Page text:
Rejoice & Encourage: A Crusade for Women


 Though the Lenten season is a difficult one, I rejoice in my quiet times of reflection.  My thoughts come with clarity and I feel I have a better ability to draw conclusions from my journal entries.  One reoccurring theme in each entry is the idea that life is like a great juggling act—some balls float effortlessly through the air like graceful butterflies in the spring breeze while others balls constantly clunk clumsily to the ground like a baby learning to toddle.  Things like Relationships and Faith seem to be more delicate and are juggled with great care.  Other necessities like Mopping, Ironing, and Not Eating Cookies for Dinner Because You’re a Freaking Adult seem to be of less importance.  Those juggling balls are sturdier and can be dropped without fear.

 If my conclusion is true and life is an epic and fragile act of balance, we as faulty humans need assistance in our efforts to keep the important things afloat.  Surely the good Lord is watching over us in our acrobatic attempts for His eye is on the Sparrow, but we humans require relationships with other humans.  We need positive fellowship because as living creatures, we relate to other creatures.  While every one of us is different in our abilities, I’ve noticed that as a whole, women struggle with this.


 Picture a mother in the grocery store who is well shod, perfectly coiffed, and dressed like she stepped freshly off the streets of Paris during Fashion Week.  Her children are of course, in perfectly starched outfits with pleats and smocking.  The smart looking bow tying back her daughter’s curls perfectly coordinates with her expensive looking stockings.

 The immediate reaction is to think something dreadfully terrible like who on God’s green Earth has the time or money for that?  What a Stepford Wife!


 Picture yet another woman, a career minded lady with goals and aspirations.  Perhaps she’s without children or a spouse but she has a sporty car and a plush penthouse.  She’s an ace in the business world with a firm command of the boardroom.

 Why doesn’t she get married and have children?  This isn’t Working Girl!


Or how about this scenario?  The Room Mother of your child’s class makes Easter goodie bags for the students.  They’re sweet and cute and obviously took a lot of time and effort.  She delivers her wares with pride and the children enjoy their homemade sweet treats along with the perfunctory Cheetos and store-bought cupcakes.

 Who has time to make goodie bags?  And homemade candies, cookies, and cheese straws?  She’s just trying to show me up!


 An exhausted looking woman shuffles through the freezer section at the market dressed in yoga pants and an oversized Atlanta Hawks t-shirt.  Her hair is obviously filthy, she’s wearing Chacos and she isn’t even hiking, and her eye makeup was totally done for hours ago.  And to be honest, that frozen pizza she’s reaching for isn’t going to do her any favors.  {P.S. this is me}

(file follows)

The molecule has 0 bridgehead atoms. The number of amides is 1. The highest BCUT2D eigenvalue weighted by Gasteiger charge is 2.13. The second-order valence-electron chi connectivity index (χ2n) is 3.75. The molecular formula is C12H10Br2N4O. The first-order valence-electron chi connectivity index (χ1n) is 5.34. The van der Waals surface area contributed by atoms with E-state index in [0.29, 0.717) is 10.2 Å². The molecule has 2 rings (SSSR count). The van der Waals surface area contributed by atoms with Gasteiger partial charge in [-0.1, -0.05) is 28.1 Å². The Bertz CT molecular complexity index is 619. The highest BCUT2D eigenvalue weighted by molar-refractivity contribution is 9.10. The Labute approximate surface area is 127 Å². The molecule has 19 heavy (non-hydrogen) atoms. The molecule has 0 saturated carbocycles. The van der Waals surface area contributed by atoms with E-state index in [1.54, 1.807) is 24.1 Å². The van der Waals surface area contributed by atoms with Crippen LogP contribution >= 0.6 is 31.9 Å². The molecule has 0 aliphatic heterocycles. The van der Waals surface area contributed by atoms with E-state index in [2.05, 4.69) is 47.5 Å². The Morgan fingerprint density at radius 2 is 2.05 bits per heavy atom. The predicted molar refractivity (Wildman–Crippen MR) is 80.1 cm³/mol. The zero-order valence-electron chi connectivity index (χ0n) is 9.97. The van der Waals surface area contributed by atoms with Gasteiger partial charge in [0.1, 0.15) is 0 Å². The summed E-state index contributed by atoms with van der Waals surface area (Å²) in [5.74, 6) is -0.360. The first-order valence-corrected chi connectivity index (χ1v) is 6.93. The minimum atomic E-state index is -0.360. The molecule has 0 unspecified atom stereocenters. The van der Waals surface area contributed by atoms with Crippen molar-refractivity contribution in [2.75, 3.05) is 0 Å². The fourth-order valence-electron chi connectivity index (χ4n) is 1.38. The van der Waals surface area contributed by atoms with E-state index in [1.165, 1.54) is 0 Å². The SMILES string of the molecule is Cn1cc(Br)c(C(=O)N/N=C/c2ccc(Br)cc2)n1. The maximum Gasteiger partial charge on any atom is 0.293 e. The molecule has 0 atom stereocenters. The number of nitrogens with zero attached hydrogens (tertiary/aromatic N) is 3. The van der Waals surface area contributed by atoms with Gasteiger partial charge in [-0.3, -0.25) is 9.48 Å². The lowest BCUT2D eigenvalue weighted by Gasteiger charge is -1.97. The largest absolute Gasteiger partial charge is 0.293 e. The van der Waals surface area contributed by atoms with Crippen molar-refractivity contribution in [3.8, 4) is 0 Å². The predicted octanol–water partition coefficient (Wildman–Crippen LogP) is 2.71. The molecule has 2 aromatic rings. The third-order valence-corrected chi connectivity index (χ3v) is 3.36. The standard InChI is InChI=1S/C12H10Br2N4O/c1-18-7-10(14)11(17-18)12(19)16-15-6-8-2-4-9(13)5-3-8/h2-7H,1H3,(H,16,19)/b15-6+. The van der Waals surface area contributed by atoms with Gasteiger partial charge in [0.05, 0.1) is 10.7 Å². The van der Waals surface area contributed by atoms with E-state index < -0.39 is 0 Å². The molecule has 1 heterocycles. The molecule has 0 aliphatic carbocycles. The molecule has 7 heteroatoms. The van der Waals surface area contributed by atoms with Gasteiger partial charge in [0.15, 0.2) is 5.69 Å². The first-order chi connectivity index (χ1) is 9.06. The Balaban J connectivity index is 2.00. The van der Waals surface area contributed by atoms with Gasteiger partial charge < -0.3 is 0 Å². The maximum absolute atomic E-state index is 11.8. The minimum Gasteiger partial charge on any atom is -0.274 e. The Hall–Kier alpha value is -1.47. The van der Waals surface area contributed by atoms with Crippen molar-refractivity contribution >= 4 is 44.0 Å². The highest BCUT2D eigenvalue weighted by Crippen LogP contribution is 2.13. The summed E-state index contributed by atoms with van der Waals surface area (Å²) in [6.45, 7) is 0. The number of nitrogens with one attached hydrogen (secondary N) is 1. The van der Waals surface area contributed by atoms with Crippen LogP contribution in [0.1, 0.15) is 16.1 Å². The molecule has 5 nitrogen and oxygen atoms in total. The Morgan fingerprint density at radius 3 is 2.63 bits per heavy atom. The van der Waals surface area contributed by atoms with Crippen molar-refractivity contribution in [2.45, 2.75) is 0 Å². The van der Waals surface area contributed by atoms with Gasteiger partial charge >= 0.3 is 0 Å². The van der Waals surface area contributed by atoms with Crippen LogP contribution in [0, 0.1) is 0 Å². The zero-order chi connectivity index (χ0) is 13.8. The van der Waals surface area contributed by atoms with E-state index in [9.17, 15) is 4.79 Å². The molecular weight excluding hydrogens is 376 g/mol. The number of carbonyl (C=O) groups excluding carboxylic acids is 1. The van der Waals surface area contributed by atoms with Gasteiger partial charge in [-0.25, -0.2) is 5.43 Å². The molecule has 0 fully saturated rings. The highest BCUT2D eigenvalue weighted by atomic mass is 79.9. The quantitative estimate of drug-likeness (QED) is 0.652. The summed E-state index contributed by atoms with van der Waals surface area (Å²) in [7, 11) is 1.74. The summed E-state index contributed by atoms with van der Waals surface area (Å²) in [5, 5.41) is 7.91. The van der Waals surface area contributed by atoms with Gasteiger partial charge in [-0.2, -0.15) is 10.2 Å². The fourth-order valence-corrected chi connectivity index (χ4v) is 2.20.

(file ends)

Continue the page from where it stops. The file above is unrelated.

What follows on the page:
That girl has let herself go.  She obviously hasn’t worked out in months, so why’s she wearing yoga pants?  And her toenails are totally ratchet.


 The point is women need to give each other a break.  We need to rejoice in womanly triumphs and support one another in both good times and bad times.

 The woman with the seemingly perfect children?  The balls she likes to juggle are obviously different from the mom who allows her daughter to dress herself.  And you know what?  That’s okay.  We need to rejoice in both the triumph of perfect pleats and the beauty of holey jeans.

 The Working Girl?  Yes, her aspirations differ from the dreams of a stay-at-home mother.  We should rejoice each time a merger and acquisition takes place.  Likewise, we should validate each batch of homemade play dough.

 That Room Mother who finds fulfillment in baked goods?  Rejoice in her accomplishments!  The mother who is doing all she can to drop off a bag of Lays and a two-liter soda should be celebrated as well.  Why does one have to be better than the other?

 And that poor woman in the freezer section who is obviously wearing her husband’s ratty old t-shirt?  Instead of instantly judging her for looking exactly how we all feel at the end of the day, offer a smile or nod of encouragement.  As women, we have days when we’re at the top of our game.  Likewise, we have days where we’re so low, we’re not completely certain that we’ll regain our footing.  If women as a whole could switch off that sinfully automatic “judging” switch in favor for the “encouragement” switch or the “rejoice for the accomplishments of others” switch, the world would be a better place.

 Life is a balancing act, both delicate and intricate in nature.  The balls or clubs we juggle may differ, but we each require support and encouragement from others.  Once the Lenten season is over, I plan to continue to encourage other women instead of judging them for having different priorities.  Will you join my Crusade?


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